Q: Can you give me some information on temporal arteritis?
-- S.R., Cape Cod, Mass.
A: Temporal arteritis is one form of vasiculitis, or inflammation of blood vessels ("-itis" always means inflammation). Temporal arteritis is a chronic inflammation of large arteries, primarily in the head.
This condition is called temporal arteritis because it's known to affect the temporal arteries, the ones at the temples. However, this disorder can be systemic, that is, it can affect other medium- to large-sized arteries, especially other branches of the carotid artery that branches off the aorta in the neck.
Classic symptoms often include severe headaches, scalp tenderness, visual problems, throat pain and difficulty chewing and talking, all depending on which arteries in the head are affected. It also mimics infection by causing high fever, but the white cell count is usually normal.
Most of the pain is thought to be due to swelling in and around the affected artery. This swelling in turn puts pressure on the nerves that run through that area.
Diagnosis is based on symptoms and examination, including blood tests for anemia and erythrocyte (red cell) sedimentation rate, and may be confirmed by an examination of a biopsy of a piece of temporal artery tissue.
Although the biopsy is a very useful tool in confirming the diagnosis of temporal arteritis, about 20 percent of the time the biopsy results will be falsely negative. If all of the other evidence fits and no other disease seems likely, staying with this diagnosis seems prudent.
The major problem with temporal arteritis is that it can quickly cause blindness that is usually permanent. The blindness is the result of the arteritis occluding the branch of the ophthalmic artery that supplies the optic nerve -- the main nerve of the eye.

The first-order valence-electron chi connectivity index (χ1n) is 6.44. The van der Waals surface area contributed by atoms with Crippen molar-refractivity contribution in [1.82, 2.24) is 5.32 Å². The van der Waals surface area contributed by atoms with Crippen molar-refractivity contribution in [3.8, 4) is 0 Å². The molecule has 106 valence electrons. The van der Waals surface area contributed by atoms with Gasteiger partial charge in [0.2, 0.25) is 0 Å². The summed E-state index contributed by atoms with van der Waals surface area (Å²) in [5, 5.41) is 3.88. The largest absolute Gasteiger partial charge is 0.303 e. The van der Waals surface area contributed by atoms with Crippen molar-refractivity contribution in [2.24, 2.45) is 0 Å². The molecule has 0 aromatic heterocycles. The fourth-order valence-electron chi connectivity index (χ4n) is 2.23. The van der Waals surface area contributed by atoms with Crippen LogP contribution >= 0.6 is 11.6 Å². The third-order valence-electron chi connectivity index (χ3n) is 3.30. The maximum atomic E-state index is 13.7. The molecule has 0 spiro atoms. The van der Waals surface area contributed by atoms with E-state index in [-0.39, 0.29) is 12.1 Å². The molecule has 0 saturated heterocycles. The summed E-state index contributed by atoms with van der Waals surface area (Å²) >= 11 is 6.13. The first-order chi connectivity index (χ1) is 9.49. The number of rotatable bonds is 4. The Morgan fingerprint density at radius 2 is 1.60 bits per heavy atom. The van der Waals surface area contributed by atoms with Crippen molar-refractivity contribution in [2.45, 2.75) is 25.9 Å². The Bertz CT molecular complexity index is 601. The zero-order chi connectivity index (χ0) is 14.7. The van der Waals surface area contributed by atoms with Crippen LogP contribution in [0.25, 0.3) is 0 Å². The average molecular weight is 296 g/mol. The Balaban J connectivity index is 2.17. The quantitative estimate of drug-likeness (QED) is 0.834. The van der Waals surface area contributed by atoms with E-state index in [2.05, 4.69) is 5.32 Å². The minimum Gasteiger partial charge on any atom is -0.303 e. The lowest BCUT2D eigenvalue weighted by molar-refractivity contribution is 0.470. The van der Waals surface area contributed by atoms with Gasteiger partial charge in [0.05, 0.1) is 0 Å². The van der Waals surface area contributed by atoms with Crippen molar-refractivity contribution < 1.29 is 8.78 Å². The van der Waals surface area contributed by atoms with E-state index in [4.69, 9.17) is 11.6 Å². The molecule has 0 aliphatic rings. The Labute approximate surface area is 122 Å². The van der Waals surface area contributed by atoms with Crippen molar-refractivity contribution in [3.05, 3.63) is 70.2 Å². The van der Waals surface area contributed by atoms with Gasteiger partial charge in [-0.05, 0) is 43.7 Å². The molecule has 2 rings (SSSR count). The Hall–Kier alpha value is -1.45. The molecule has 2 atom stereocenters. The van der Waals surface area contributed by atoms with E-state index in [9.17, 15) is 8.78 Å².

That's why when symptoms suggest temporal arteritis, prednisone at 60 mg per day should be started immediately. The prednisone should probably be continued at least for a month or so, before tapering off as the activity of the disease ceases. The blood sedimentation rate, usually very high in this disease, is often used to track the effect of drug treatment.
However, the temporal arteritis may come back and remain active for years, requiring the long-term continuation of lower doses of the prednisone.
Another possible complication of temporal arteritis is the development and rupture of an aneurysm -- a bubble forming in a weakened area of a blood vessel wall -- in the part of the aorta (the main artery coming from the heart) located in the chest.
If you or someone you know has been diagnosed with temporal arteritis, stay in close contact with your doctor about symptoms caused both by the disease and the treatment.
Dr. Allen Douma welcomes questions from readers. Write to Dr. Douma in care of Tribune Media Services, 435 N. Michigan Ave., Suite 1400, Chicago, Ill. 60611. His e-mail address is DRFamily@aol.com.